Trump’s Paris Pullout Won’t Derail White House Summit, But Will Tech Lead?


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When does business-as-usual stop being business as usual? For tech leaders joining a high-profile White House summit later this month, that breaking point seems to lie on an infinitely receding horizon.

On June 19, the American Technology Council, led by President Trump’s son-in-law Jared Kushner, will hold its first meeting. Attendees will include the CEOs of Apple, Amazon, Microsoft, Oracle, and IBM. Alphabet/Google will send its executive chairman, Eric Schmidt. Facebook has been invited, too, but hasn’t yet responded (Bloomberg).

After Trump announced he was pulling the U.S. out of the Paris climate accord, Tesla’s Elon Musk and Disney’s Bob Iger both resigned from their roles on Trump advisory committees. But it looks like few of their peers are following them to the exits.

Trump’s presidency kicked off with a campaign against immigration that set off a rebellion among tech workers. The administration’s position on climate change has triggered revulsion in an industry that’s always looking to the future. Trump’s team sits under a deepening cloud of scandal, and Kushner’s meeting with Russian bankers has placed him at the center of an FBI investigation.

But for now, the executives who run the digital world are sticking to their inside-game plan. Given the Trump team’s lack of interest and follow-through in the messy details of actual policy and planning, the American Technology Council may amount to nothing — a big photo-op with few results. But the employees and customers of the leaders who will meet at the White House on June 19 have a right to ask these CEOs: How, exactly, are you leading?

In Britain, Conservative Mandate Crumbles, and Brexit Trembles

Voters in the U.K. walloped the dominant Conservative party yesterday and injected a new dose of uncertainty into global markets. Prime Minister Theresa May thought her snap election would strengthen her hand as she negotiates the nation’s exit from the European Union; instead, she has brought the process to a whole new level of unpredictability (Peter Goodman in The New York Times).

When voters speak, their message doesn’t always point in a single direction. A humbler May, or a new leader, might try to renegotiate the country’s exit from the EU along softer lines. Or confusion and disarray in London could make the Brexit process more chaotic than anyone now expects. A worst-case “no deal” scenario gets the cheery label of “going over the cliff edge.”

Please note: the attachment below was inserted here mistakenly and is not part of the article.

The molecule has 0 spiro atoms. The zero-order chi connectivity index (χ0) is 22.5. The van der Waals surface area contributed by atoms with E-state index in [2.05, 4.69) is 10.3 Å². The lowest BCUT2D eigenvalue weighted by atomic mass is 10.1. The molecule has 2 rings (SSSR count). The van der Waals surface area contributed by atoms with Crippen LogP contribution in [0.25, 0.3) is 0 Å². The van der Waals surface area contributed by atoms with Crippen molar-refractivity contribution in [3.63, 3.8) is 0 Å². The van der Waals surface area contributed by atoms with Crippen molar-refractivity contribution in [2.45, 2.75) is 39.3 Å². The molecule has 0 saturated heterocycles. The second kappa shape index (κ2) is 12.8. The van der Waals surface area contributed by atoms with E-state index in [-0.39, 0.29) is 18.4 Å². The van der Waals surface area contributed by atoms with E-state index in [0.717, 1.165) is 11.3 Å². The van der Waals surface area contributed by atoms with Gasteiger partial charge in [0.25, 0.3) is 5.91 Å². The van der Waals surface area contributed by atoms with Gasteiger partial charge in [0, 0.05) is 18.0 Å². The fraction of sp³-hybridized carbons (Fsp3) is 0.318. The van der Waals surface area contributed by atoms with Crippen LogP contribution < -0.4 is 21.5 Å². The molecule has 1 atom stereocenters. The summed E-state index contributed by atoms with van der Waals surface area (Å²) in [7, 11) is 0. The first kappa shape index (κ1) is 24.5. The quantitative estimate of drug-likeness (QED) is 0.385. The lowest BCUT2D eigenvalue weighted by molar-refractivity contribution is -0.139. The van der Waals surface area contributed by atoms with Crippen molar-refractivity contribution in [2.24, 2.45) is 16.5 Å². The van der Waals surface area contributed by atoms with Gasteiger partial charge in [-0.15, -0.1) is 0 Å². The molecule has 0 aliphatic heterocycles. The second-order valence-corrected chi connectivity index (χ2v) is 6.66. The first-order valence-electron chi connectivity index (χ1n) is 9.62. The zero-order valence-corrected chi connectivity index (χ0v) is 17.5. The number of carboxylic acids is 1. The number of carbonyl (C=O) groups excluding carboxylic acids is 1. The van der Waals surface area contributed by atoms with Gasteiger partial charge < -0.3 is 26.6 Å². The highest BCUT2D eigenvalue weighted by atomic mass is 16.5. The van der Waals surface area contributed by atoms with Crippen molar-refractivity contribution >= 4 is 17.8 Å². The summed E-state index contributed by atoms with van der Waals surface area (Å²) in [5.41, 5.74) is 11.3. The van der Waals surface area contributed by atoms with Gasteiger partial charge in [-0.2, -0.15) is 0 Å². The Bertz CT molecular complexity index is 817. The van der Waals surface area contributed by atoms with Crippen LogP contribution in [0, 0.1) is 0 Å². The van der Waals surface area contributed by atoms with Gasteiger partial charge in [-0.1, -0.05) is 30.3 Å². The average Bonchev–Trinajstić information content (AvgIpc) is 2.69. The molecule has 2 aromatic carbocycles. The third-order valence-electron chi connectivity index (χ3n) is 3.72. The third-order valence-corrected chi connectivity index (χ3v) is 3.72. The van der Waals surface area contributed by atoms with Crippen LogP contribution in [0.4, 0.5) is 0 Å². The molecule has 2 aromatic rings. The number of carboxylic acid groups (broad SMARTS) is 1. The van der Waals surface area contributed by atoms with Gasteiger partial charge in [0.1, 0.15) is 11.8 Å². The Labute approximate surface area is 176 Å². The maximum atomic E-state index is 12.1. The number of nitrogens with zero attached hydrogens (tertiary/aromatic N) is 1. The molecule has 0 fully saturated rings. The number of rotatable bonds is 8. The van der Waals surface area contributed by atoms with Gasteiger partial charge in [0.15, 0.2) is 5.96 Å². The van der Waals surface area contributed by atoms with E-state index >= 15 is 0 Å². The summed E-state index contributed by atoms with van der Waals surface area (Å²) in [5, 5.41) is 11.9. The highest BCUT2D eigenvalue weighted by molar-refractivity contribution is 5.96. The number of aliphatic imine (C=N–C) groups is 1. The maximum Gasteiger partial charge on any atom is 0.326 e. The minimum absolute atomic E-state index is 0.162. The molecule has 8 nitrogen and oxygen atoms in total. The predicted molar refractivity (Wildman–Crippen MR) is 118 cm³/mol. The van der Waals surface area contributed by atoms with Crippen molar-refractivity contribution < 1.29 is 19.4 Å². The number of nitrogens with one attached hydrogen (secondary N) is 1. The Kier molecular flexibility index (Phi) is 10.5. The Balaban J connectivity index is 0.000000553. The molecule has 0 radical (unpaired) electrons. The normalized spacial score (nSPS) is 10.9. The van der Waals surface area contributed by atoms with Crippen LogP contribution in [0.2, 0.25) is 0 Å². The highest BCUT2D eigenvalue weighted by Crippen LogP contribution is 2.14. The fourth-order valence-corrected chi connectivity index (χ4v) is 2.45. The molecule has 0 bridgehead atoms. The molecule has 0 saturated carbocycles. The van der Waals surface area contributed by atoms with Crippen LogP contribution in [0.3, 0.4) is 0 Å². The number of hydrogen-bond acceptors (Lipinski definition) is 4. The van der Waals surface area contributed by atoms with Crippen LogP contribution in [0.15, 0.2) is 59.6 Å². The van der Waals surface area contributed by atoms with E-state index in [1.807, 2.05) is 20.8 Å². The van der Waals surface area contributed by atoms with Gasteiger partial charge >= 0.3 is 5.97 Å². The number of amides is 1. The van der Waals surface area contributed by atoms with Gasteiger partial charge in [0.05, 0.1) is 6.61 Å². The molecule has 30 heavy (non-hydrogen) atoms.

For the rest of the world, the surprise election result from Britain also casts big doubts on the assumptions pundits were making less than six months ago about a new era of anti-globalism, in which the Brexit vote and Donald Trump’s win had launched a new era of economic decoupling and conservative backlash. Now France has elected a mainstream centrist, Britain’s isolationist fever has broken, and the triumphal parade of Steve Bannon-style, every-country-for-itself nationalism looks more like a road to nowhere.

Are reports of retail’s demise exaggerated?

Axios assembled a panel of experts to weigh in on what many are seeing as 2017’s implosion in the in-person retail market as massive amounts of consumer purchasing switch over to online buying. These experts acknowledge the scope of the change but share a relatively hopeful view for the offline shopping future: People like to look a salesperson in the eye. They love to browse a store that’s thoughtfully curated. Online shopping is “no fun.” If you lack a credit card and live by cash, you’ll never adopt an Amazon lifestyle.

There’s some truth in all of this. But this consensus can sound suspiciously like all those newspaper-industry pundits who said people would never give up the feel of paper and the smell of ink — or the music-industry analysts who argued that we’d never give up the joy of collecting recordings stored on physical objects for the sterile abstraction of streaming.

These tenets tend to hold true — until, suddenly, they don’t. Generational change is a powerful force. Kids raised on the convenience of online comparison-shopping, bargain-hunting, and home delivery may occasionally be lured to a speciality retailer or a trendy downtown shopping district. But they’re never going back to the days when the department store and the mall were king, any more than they will pay for a newspaper or build a CD collection.

Would You Fire the Engineer Who Nuked the Database?

A developer on his first day at his first job somehow managed to erase his company’s entire production database. The firm’s CTO promptly fired him and suggested that he should hire a lawyer. “CScareerthrowaway567” posted his tale of woe on Reddit — and a chorus of outrage arose (Quartz).

Of course, our developer made a dreadful mistake. The problem is that this company apparently lacked the kinds of safeguards, backups, and practices that would appropriately protect it from inevitable human errors.

If your database is in danger of disappearing with a single keystroke by a single junior engineer, you have bigger problems than “I hired a careless programmer.” As throngs of Reddit contributors pointed out, a well-run company that found itself in this plight ought to be thinking about axing its CTO, not its careless developer.

Better yet, don’t fire anyone. Instead, figure out why your system broke down. If failures are turned into executions, an organization can never learn from its mistakes.

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